Speaking of drinks, I made a wicked sangria, starting with a Reàl Sangria imported from Espania [I think that translates to royal blood-wine, but my knowledge of Spanish is limited to whatever bits they used on the TV show Zorro], some Three Palms rum (my favorite -- I could just drink it straight from the bottle, if Sachi would let me), Dekuyper apple schnapps (the best), the juice of two oranges, some key-lime juice, black grapes, blackberries, and Granny Smith apple slices. For dessert, I served a reasonably good Madeira (Spanish version of Portuguese port, which is what I normally drink) and some Amontillado sherry imported from (where else?) Spain.
I invited a couple of very long-time friends of ours, Lee and Dianne (I've known them for about twenty-seven years), plus also a much more recent pair of friends: Patterico and his lovely wife, Patterica.
Usually, my Thanksmas parties end up in deep philosophical and political discussions that rage for hours... shockingly enough, especially considering the company, I don't think we hardly discussed politics at all. Mostly we seemed to talk music, especially opera: the Pattericos had just come from watching Tosca at the Music Center here in Los Angeles, and that happens to be Sachi's favorite opera. Lee is also a fan of opera -- which left myself and Dianne as the only two Philistines who had never watched one of those opera thingies all the way through (assuming you don't count Gilbert & Sullivan). For a description of the performance itself, you couldn't do better than Patterico's review. Even I followed it!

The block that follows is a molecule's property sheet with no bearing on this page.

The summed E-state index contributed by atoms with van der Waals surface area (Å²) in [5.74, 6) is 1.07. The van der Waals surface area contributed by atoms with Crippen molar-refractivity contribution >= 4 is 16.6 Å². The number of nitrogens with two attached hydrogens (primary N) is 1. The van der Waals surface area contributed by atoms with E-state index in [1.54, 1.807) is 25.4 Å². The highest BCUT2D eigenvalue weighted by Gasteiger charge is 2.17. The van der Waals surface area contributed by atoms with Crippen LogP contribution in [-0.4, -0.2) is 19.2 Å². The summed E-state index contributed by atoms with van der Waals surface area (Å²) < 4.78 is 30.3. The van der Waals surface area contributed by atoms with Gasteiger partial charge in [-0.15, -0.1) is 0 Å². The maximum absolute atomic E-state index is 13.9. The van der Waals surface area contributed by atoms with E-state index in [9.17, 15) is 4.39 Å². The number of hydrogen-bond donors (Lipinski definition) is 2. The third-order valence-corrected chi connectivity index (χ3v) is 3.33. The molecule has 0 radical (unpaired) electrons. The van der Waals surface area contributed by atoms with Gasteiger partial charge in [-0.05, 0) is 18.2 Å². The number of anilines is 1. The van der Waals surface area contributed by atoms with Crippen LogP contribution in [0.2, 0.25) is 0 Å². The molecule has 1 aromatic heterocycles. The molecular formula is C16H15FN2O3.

The music I selected was a collection of flamenco guitar, a couple of different CDs of Rodrigo and other Spanish classical composers, the Christmas collection Angels by Benise (a modern Spanish guitar band), and one of Sachi's favorites, the Gipsyland album Arte. Complimented the meal perfectly.
The conversation is usually driven by my friend and sometime collaborator on fiction, Brad Linaweaver; alas for us, Brad just inherited a ton of money, and he's off in Florida tending whatever tasks go along with being a multimillionaire. Presumably he'll be available for next year's Thanksmas... but it was likely his absence (and the presence of the Pats) that steered the conversation in a more musical direction.